financial
financial

Dallas Retail Holding Up

Retailers say the city has not been hit as hard economically as some other parts of the country.

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Dallas merchants are optimistic about fall, thanks to strong response to early deliveries and brisk business in one of the hottest months of July on record, when temperatures have averaged 100 degrees.

“We’ve been shocked at the number of sweaters and coats we’ve sold,” said Brian Bolke, co-owner of Forty Five Ten luxury emporium, where spring business was up about 5 percent. “It’s real investment dressing. They want something they can live in and enjoy, and not only wear once.”

While nobody is exactly popping Champagne, the retail business here fared better than nationwide, according to merchants and analysts.

“For the past several months, our Texas stores have done well relative to store performance in other parts of the country,” said Ginger Reeder, vice president of Neiman Marcus Group, where overall comparable-store sales fell 2.4 percent in June.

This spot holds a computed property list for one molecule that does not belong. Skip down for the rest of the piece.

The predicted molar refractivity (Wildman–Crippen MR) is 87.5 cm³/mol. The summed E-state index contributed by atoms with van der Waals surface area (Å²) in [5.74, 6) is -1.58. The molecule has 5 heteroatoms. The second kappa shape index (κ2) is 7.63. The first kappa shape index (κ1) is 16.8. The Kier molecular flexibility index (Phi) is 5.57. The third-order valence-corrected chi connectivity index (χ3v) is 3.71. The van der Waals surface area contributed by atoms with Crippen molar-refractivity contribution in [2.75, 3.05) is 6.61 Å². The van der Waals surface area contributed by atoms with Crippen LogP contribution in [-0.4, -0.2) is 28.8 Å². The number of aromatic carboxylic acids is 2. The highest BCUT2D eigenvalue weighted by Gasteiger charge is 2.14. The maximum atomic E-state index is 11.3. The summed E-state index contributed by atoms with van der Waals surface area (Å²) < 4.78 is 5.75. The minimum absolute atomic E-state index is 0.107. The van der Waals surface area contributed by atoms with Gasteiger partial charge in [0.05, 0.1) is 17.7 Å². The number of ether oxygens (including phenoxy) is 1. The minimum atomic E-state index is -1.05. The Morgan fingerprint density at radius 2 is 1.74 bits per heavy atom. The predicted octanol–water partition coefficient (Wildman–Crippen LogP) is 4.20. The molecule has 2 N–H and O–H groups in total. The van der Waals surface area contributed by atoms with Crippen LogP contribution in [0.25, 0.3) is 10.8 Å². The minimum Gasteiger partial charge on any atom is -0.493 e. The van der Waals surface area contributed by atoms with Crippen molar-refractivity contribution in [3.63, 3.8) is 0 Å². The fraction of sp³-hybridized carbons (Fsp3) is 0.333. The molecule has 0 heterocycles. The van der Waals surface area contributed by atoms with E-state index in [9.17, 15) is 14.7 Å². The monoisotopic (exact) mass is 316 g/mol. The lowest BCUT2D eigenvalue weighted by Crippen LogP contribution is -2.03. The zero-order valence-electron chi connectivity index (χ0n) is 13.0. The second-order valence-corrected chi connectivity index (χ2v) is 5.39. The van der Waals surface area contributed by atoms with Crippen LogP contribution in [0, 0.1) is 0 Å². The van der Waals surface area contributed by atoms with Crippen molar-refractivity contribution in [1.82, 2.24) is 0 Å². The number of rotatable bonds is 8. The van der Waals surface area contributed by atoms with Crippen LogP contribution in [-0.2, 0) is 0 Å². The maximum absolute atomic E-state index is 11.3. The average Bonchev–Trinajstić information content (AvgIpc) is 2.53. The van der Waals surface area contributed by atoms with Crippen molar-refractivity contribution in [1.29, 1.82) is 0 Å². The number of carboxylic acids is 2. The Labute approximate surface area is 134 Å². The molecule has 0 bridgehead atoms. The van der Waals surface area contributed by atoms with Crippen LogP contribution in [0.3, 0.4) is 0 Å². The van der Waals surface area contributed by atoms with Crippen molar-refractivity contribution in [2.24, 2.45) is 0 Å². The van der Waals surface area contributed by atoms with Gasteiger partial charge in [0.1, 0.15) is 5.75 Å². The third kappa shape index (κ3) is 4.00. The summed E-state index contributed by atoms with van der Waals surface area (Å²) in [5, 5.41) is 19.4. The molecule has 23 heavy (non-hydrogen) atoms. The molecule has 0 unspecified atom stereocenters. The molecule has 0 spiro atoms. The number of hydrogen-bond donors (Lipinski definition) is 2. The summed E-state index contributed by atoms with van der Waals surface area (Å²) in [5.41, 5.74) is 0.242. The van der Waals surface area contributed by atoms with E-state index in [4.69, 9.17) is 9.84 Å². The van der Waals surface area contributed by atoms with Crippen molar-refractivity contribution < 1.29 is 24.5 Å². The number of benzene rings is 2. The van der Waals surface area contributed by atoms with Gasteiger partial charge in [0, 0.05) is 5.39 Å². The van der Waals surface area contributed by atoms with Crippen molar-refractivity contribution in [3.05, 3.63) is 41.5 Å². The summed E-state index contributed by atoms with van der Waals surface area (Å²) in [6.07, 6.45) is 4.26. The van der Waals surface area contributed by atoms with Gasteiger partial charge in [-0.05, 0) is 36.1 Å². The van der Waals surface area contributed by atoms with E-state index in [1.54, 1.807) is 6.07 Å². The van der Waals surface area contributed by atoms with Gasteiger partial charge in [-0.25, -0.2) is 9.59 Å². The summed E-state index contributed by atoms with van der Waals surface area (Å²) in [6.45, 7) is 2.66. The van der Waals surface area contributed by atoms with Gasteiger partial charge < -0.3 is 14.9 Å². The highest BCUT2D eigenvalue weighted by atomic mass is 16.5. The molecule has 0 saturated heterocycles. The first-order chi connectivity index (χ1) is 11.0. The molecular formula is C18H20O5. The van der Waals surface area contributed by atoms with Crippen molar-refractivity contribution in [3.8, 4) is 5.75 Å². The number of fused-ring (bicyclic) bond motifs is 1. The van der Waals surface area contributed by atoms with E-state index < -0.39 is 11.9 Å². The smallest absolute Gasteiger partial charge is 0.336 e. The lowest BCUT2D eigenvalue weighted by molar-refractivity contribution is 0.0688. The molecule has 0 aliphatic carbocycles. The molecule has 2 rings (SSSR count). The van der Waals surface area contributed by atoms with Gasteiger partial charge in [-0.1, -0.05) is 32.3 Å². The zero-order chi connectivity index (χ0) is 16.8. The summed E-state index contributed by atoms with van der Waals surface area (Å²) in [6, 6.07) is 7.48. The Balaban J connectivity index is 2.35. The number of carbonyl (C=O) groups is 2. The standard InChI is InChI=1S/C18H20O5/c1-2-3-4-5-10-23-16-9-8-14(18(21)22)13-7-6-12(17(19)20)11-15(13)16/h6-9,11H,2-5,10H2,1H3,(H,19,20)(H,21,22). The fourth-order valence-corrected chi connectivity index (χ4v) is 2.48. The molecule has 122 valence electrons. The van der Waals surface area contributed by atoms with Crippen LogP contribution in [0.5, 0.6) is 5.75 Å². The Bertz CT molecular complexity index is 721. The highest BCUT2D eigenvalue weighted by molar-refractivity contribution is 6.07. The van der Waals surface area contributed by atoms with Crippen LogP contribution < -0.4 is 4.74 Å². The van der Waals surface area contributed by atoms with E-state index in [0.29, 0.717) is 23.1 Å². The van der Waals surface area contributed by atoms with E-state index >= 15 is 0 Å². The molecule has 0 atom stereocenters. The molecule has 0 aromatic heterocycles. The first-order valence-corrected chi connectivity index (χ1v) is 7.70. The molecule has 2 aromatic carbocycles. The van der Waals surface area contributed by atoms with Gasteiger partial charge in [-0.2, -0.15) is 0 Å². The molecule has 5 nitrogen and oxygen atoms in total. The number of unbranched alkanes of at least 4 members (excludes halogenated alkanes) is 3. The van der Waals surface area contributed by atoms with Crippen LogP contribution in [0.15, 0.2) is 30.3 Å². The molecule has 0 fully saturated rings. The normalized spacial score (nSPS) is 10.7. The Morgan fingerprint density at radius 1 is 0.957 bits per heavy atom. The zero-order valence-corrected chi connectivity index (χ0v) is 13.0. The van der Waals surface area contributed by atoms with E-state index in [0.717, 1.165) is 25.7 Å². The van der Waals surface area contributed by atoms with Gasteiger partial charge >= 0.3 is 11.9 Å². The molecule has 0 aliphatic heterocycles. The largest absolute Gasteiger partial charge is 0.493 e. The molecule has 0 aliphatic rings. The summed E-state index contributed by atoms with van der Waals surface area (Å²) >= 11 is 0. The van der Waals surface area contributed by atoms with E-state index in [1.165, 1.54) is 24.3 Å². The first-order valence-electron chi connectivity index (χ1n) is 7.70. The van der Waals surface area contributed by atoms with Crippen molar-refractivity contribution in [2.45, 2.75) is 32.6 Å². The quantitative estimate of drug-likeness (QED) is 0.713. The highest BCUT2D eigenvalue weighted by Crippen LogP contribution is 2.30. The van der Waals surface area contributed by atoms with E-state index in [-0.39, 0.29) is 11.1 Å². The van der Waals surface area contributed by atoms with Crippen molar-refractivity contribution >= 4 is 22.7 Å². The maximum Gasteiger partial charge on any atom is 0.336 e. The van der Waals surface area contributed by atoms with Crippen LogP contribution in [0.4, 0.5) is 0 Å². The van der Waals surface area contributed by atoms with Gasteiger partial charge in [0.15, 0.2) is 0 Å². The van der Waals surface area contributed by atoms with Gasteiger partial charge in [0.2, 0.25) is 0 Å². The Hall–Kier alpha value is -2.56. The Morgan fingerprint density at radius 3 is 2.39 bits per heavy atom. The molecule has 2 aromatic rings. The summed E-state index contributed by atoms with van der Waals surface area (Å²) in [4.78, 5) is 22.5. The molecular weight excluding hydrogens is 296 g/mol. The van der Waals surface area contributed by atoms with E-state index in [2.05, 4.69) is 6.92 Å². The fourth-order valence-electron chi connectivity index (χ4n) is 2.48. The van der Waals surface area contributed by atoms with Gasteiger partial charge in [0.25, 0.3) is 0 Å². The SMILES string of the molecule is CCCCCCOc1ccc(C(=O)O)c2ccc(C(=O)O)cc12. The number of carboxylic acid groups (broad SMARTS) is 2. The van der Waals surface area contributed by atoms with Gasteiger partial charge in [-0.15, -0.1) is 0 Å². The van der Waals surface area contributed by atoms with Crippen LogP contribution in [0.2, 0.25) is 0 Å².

She declined to elaborate, but industry sources said the downtown flagship is doing particularly well and business is holding at Neiman’s NorthPark Center store, which does $180 million in annual sales.

Supported by oil and gas wealth and a construction boom, the Dallas economy continues to grow, though at a slower rate than in the past few years, noted Terry Clower, associate director of the Center for Economic Development and Research at the University of North Texas.

“We still are creating jobs and overall income growth in this area,” Clower noted. “This does not mean there are not some threats out there. We are the headquarters of AMR Corp., parent of American Airlines, and as they trim their workforce, certainly some of that will [affect us].”
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